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G. Somfai, C.E. Denis, H.M. Salinas, Z.Z. Nagy, J. Németh, C.A. Puliafito, D. Cabrera; Evaluation of Potential Pitfalls Related to Operator Errors During OCT Image Acquisition . Invest. Ophthalmol. Vis. Sci. 2006;47(13):2631.
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© ARVO (1962-2015); The Authors (2016-present)
To discuss and illustrate how retinal structure information on OCT images is affected by potential artifacts related to the OCT operator errors.
All OCT data (8 normal eyes) was collected by a single operator on a StratusOCTTM device. Standard 7 mm long horizontal OCT scans were acquired under specific error’s operator related artifacts. These artifacts included: defocusing, depolarization and a combination of defocusing and depolarization. Artifacts associated to the patient’s eye orientation relative to the imaging system were modeled by decentration of the fixation point (downward gaze). The OCT raw data were exported and analyzed using an automated computer algorithm of our own design capable of segmenting the various cellular layers of the retina. Then, mean reflectance and average thickness of the automatically extracted retinal sublayers (NFL, GCL+IPL, INL, OPL and ONL) was measured on the corresponding OCT images. The misleading information on false color images was also explored taking into account the information present in the grayscale format of the same images.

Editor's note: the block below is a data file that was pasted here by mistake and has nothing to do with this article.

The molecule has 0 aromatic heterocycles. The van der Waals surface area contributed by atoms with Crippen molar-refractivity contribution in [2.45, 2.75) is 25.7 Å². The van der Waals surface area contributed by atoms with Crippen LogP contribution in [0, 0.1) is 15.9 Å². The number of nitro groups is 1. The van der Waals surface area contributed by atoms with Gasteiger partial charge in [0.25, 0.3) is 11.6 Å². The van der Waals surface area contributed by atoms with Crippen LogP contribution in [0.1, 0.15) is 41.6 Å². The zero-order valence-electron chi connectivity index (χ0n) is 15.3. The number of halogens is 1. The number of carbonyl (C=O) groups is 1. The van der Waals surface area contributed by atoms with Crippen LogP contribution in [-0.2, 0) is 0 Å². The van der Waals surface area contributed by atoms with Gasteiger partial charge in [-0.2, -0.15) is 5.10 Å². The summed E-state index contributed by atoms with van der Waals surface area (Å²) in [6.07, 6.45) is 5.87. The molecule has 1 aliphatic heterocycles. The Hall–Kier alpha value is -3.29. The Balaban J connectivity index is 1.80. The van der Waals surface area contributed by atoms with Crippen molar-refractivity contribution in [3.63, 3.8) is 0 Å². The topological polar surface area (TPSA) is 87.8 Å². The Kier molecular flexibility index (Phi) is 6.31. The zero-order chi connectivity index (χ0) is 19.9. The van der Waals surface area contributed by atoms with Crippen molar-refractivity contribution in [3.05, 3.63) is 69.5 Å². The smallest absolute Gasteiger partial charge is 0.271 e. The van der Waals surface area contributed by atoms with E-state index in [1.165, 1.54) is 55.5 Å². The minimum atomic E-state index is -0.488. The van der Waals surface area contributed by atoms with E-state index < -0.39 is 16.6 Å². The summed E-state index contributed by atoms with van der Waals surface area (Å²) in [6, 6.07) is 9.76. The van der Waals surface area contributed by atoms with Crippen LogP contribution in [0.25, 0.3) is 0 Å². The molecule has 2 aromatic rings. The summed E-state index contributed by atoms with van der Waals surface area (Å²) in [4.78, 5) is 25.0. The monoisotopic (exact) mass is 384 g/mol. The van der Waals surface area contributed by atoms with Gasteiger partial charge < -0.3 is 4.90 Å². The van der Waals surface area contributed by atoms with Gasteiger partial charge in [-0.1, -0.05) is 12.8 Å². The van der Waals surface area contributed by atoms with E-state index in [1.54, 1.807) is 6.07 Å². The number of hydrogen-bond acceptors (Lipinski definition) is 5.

A marked decrease in reflectance was observed due to defocus artifact in all retinal sublayers, while depolarization resulted in a less marked decrease. In the case of average thickness, a greater effect of depolarization was observed on measurements compared to defocus. The two artifacts together had the greatest altering effect on all measurements in both cases. Decentration had only slight influence on reflectance and thickness data. As expected, a loss of retinal structure information on OCT images was observed as a result of the error’s operator related artifacts. Grayscale OCT images showed more clearly these losses than false color images, demonstrating a more accurate visual representation of the scanned retinal structure.
Our results show that both defocusing and depolarization have a substantial effect on the quality and precision of information extracted from OCT images. As visual analysis of the scan results in clinical practice is very similar to the automated algorithm, optimal settings are necessary. To avoid pitfalls the operator should always check correct focusing and optimal polarization setting for the scanning. An awareness of these pitfalls and possible solutions is crucial for avoiding misinterpretation of OCT images.
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